The American Dental Association recommends that everyone should visit their dentists at least twice a year. These appointments are an opportunity to have your teeth professionally cleaned by an oral hygienist and have your teeth and gums examined by your dentist. But dental exams are not limited to the oral cavity. Many dentists examine the head, neck, and lymph nodes and even screen for cancer.
The American Cancer Society estimates that there will be about 53,000 new oral cancer diagnoses made in 2020. In addition, about 11,000 people will die of either oral cavity cancer or oropharyngeal cancer. Although other cancers garner much of the media attention, the death rate for oral cancer is quite high and above cervical cancer, testicular cancer, laryngeal cancer, and Hodgkin’s disease.
The term oral cancer encompasses all cancers of the cheek, hard palate, lips, mouth floor, soft palate, throat, and tongue. It often begins with a white patch that is painless but persists. That patch will continue to grow and eventually become ulcerous and can lead to pain, swelling, numbness, and difficulties chewing and swallowing. Despite the fact that oral cancer is quite lethal, it is also largely preventable if the disease is caught early enough, which is why oral cancer screening is so important.
Oral Cancer Screening and Risk Factors
While most dentists perform oral cancer screenings, not all do. You should discuss this with your dentist, and if he or she does not offer the service, you should consider seeking a dentist that does.
Prior to your screening, your dentist or dental hygienist will ensure that your medical history is accurate. If you have been diagnosed with a health issue or prescribed new medications since your last visit, this information will be added to your file on record. Your medical history likely contains your answers to questions concerning oral cancer risk factors. It may be necessary to update these answers as well.
Oral cancer is more common in people who drink alcohol heavily and people who smoke cigarettes as well as cigars, pipes, and so forth. Smokeless tobacco products are also a risk factor and heighten the chance of developing oral lesions. As for alcohol consumption, note that the Centers for Disease Control and Prevention defines heavy drinking as averaging two drinks a day for males and averaging more than one drink a day for females. People who experience prolonged and ongoing sun exposure are more prone to lip cancer. Oral human papillomavirus can infect the mouth and lead to oropharyngeal cancer. Diets low in vegetables and fruits are a risk factor, and a person who has experienced oral cancer is much more prone to experiencing it again in the future, and so must be even more vigilant.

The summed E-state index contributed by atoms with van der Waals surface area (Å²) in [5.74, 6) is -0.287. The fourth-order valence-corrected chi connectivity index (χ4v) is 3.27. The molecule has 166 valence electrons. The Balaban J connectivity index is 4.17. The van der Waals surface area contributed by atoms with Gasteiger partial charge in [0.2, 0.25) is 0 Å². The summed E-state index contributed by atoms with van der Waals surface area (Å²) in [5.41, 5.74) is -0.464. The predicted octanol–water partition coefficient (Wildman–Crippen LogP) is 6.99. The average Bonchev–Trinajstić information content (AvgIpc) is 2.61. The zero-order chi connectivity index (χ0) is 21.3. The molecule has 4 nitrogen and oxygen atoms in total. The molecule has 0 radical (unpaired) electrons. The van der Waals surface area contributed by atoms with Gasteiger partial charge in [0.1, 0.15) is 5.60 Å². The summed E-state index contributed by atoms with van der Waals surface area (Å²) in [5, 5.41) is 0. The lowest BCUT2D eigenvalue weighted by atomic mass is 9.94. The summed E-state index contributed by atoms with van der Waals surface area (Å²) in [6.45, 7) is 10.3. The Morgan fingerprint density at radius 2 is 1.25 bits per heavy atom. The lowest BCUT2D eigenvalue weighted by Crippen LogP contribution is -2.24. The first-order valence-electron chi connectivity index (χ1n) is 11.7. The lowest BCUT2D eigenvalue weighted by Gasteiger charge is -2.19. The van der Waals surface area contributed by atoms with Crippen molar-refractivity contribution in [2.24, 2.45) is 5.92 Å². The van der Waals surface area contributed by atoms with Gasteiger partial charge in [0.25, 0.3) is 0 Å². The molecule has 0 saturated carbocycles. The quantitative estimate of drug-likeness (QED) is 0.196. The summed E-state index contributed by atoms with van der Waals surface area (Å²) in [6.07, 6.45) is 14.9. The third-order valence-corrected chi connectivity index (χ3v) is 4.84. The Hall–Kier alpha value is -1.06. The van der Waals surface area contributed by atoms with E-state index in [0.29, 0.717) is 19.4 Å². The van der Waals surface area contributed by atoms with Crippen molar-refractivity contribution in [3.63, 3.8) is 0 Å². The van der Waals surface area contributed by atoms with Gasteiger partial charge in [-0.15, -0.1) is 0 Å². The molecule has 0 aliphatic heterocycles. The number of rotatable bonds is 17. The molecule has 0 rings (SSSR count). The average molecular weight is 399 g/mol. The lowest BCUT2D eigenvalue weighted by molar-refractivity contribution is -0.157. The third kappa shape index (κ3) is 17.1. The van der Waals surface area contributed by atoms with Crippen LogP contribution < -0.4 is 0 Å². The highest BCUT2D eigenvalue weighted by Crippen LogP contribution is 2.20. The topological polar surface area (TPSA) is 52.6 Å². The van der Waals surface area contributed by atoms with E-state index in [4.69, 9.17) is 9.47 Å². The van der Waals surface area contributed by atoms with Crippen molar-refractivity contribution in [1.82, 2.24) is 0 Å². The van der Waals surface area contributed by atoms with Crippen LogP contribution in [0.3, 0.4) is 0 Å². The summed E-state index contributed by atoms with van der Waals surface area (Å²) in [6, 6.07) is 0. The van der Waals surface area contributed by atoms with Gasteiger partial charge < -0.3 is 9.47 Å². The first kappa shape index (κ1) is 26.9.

The Warning Signs Your Dentist Will Look For
Basic oral screening involves a manual examination. That is generally adequate for a person in good health, but your dentist may use additional tests depending on your risk factors. During the basic examination, your dentist will look for:
- White or red patches
- Lumps or thick or hard spots
- Sores that bleed easily or do not heal
- Roughened or crusted areas
Other indications can include pain, tenderness, or numbness, as well as changes to your bite. Your dentist may ask you about these signs, but you should volunteer the information if you have experienced them. Tell your dentists about issues with chewing, swallowing, speaking, or moving your tongue or jaw.
The Role of the Dentist in Oral Cancer Screening
Dentists play an integral role in early diagnoses of oral cancer and other diseases through what is called opportunistic screening. Patients are visiting their dentists for dental exams but can be pre-diagnosed for oral cancer, diabetes, obstructive sleep apnea, and so on. Dental exams often extend beyond the teeth and gums to the neck, head, face, and so forth. It is important to note that if your dentist identifies a potential problem, this will be a pre-diagnosis as opposed to a final diagnosis. Your dentist will refer you to a specialist who will perform a biopsy to determine if you have cancer. If the issue is not cancerous, then it may heal on its own in time, or your dentist may recommend a particular treatment.
Get Screened for Oral Cancer
More than 50,000 Americans will be diagnosed with oral cancer this year. A positive note is that 90 percent of all oral cancer cases are curable with early discovery. The downside is that early stages are often not symptomatic. Your dentist is pivotal in this regard. Jeffrey D. Clark, DDS, and the entire team at Scottsdale Dental Excellence are committed to detecting oral cancer and saving lives. Patient interviews and education can mitigate risk factors. Dr. Clark performs oral cancer screenings for every patient he sees. The technology employed has proven successful for identifying symptoms. Dr. Clark stays current with all risk factors through ongoing education and engages in interprofessional collaboration. In addition, all of the hygienists on staff are trained in the identification of unusual lesions. Annual oral cancer screening is painless and fast. It could save your life, so call us today at 480 585 1853 to schedule your exam.